I was wondering, what Nerves experts would suggest as a solution for OTA firmware updates to a fleet of remote devices. Of course there is nerves_firmware_ssh (and nerves_firmware_http), but it assumes one can SSH (or HTTP PUT) to the device, which means the device needs to have a known address. That’s easy on local networks, but harder when the device is deployed remotely on other networks.
What I think the best way would be, is deploying a release server and letting all the devices check periodically for updates, securely downloading them, and then updating themselves. This seems the most reasonable option to me, but I didn’t find a package for pulling a new firmware (only pushing it via SSH or HTTP). I can write something like that, but I wanted to ask before I re-invent the wheel.
Definitely hop over to the #Nerves Slack channel, https://elixir-lang.slack.com. We are currently working on a server platform for deploying firmware updates. Currently most people have a Phoenix Channel or MQTT channel open to their server, and push update notifications. That push notification will usually have a secure URL in which to download the updated firmware.
The platform that is currently being built will work similar to this as well, but will be open source and built by the Nerves community.
So, I ended up creating a simple update manager GenServer that subscribes on an MQTT topic and downloads/validate/apply firmware updates when notified. It works very well, even though it’s quite specific to my use case. I’d be happy to switch to the open-source solution mentioned here when possible, and possibly contribute to it.
Thanks for pinging us on NervesHub. It’s technically private beta right now and we have a couple companies regularly using it in production. At the moment, our focus is on improving device authentication and first-time device registration. That has turned out to be more work than expected so we have been quieter on announcing progress. I expect that we’ll have something working fairly well by end-of-year, but with very rough docs.
If you’re building custom hardware right now and anticipate using NervesHub, I’d add an ATECC508A (~60-70 cent adder) to your board. That chip securely stores the private key used for authentication and locks down a couple other important pieces of device information in one-time-programmable memory. The chip can also be used with Amazon IoT, etc., so you’re not locked into NervesHub.
The first is very similar to @lucaong’s question: How stable would you say that NervesHub is now, seven months after your last status update?
As for the second: What are the current SSL-settings that NervesHub uses by default? Is it using the sane secure defaults outlined in @voltone 's SSL client shootout (which has also been distilled into this talk)?
Hey - I somehow missed these, so sorry for the late replies.
Here’s the status of NervesHub:
It’s currently in production use by several companies and has been working really well for the past year. There are details since we don’t have all of the features that all of us want for large numbers of devices, but it is possible to work around.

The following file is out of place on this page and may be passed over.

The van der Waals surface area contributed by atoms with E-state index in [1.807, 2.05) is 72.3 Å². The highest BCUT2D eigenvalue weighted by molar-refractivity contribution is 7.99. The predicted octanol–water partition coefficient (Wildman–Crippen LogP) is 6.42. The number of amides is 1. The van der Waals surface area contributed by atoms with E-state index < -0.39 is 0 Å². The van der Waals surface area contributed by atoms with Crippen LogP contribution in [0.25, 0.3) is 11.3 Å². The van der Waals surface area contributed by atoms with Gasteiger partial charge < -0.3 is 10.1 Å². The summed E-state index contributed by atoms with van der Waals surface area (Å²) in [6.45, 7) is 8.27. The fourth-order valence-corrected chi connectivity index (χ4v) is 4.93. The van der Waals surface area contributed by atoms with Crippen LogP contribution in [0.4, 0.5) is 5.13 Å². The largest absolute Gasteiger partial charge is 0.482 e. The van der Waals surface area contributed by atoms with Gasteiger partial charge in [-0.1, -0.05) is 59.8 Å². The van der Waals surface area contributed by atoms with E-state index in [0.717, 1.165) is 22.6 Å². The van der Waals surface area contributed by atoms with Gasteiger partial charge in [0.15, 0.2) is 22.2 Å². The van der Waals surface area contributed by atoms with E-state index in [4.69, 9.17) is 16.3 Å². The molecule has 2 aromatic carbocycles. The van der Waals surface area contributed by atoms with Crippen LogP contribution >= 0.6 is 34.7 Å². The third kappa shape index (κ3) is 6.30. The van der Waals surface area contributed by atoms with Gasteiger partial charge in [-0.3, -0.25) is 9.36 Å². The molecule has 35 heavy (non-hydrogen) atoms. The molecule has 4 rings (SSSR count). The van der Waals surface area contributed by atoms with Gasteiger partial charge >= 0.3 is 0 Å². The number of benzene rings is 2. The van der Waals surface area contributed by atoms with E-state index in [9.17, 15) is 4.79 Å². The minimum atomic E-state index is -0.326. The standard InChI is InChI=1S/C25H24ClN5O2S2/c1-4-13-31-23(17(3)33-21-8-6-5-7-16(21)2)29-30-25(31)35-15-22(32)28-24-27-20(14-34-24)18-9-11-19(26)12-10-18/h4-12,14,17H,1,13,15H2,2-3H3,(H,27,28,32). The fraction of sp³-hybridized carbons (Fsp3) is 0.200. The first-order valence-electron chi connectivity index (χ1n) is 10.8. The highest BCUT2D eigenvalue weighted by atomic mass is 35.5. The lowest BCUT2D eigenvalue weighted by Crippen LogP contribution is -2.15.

The main programmatic APIs to NervesHub are pretty stable, but we’ve made some large changes to the UI this summer and we plan a few more large ones to improve usability.
We recently added some opt-in operational support features - like remote login. I.e., click on the device and get an IEx prompt on it.
Work to support billing is in progress. This won’t affect low volume hobbyist/maker use. We have funding to support that use case. This is intended for companies who would prefer to not run their own instance of NervesHub so that we can sustain the service.
One could say that NervesHub is public already - every line of code used by it is open-source. It’s a fairly large Apache 2-licensed Phoenix/LiveView project. Our hosted NervesHub lets anyone register an account (albeit via using mix commands rather than via the web UI). The plan is still to remove the “beta” tag and make our hosted NervesHub look public.
I’d say that if you want to use NervesHub for a commercial device and are comfortable with Elixir tooling that there’s no reason to wait. If your deployment has special needs from the firmware update server that aren’t supported, please check with us. Our hosted NervesHub enforces quotas to keep our costs in line. We’ve been bumping quotas pretty liberally for those who have asked, and once billing is available, you’ll not have to talk with us.
If you’re at a company that is uncomfortable using our hosted NervesHub for firmware updates (no offense taken - my company is one of these), you can setup NervesHub on your own AWS servers. I’m not an AWS person and this doesn’t seem easy to me, but I’m told that if you’re familiar with AWS that it’s ok. We still need to add how to do this to our docs.
Finally, with regard to the security question and SSL settings, both Justin Schneck and I talk with voltone periodically regarding security. I’m sure that we can do better and we’re due for another review. Please DM us or email email@example.com, or if it’s proactive/best practice kind of thing, then PRs/GitHub issues would be most appreciated.